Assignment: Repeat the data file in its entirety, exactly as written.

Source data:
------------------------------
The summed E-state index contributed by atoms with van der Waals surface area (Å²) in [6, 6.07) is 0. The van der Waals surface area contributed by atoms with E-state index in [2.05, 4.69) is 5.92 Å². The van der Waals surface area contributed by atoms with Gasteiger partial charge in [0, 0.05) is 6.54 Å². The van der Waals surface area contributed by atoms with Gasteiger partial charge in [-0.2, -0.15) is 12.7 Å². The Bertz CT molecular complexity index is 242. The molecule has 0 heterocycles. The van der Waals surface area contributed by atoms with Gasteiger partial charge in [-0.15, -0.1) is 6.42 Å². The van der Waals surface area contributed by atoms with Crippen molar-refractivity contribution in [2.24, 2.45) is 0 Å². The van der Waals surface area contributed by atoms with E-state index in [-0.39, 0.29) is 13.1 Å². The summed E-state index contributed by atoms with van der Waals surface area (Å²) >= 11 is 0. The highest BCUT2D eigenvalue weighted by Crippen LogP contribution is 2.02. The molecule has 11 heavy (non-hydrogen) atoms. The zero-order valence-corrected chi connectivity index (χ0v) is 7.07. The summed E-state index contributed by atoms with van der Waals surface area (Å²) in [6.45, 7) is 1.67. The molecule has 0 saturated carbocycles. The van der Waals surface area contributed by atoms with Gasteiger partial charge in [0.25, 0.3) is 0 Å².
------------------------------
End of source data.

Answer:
The summed E-state index contributed by atoms with van der Waals surface area (Å²) in [6, 6.07) is 0. The van der Waals surface area contributed by atoms with E-state index in [2.05, 4.69) is 5.92 Å². The van der Waals surface area contributed by atoms with Gasteiger partial charge in [0, 0.05) is 6.54 Å². The van der Waals surface area contributed by atoms with Gasteiger partial charge in [-0.2, -0.15) is 12.7 Å². The Bertz CT molecular complexity index is 242. The molecule has 0 heterocycles. The van der Waals surface area contributed by atoms with Gasteiger partial charge in [-0.15, -0.1) is 6.42 Å². The van der Waals surface area contributed by atoms with Crippen molar-refractivity contribution in [2.24, 2.45) is 0 Å². The van der Waals surface area contributed by atoms with E-state index in [-0.39, 0.29) is 13.1 Å². The summed E-state index contributed by atoms with van der Waals surface area (Å²) >= 11 is 0. The highest BCUT2D eigenvalue weighted by Crippen LogP contribution is 2.02. The molecule has 11 heavy (non-hydrogen) atoms. The zero-order valence-corrected chi connectivity index (χ0v) is 7.07. The summed E-state index contributed by atoms with van der Waals surface area (Å²) in [6.45, 7) is 1.67. The molecule has 0 saturated carbocycles. The van der Waals surface area contributed by atoms with Gasteiger partial charge in [0.25, 0.3) is 0 Å².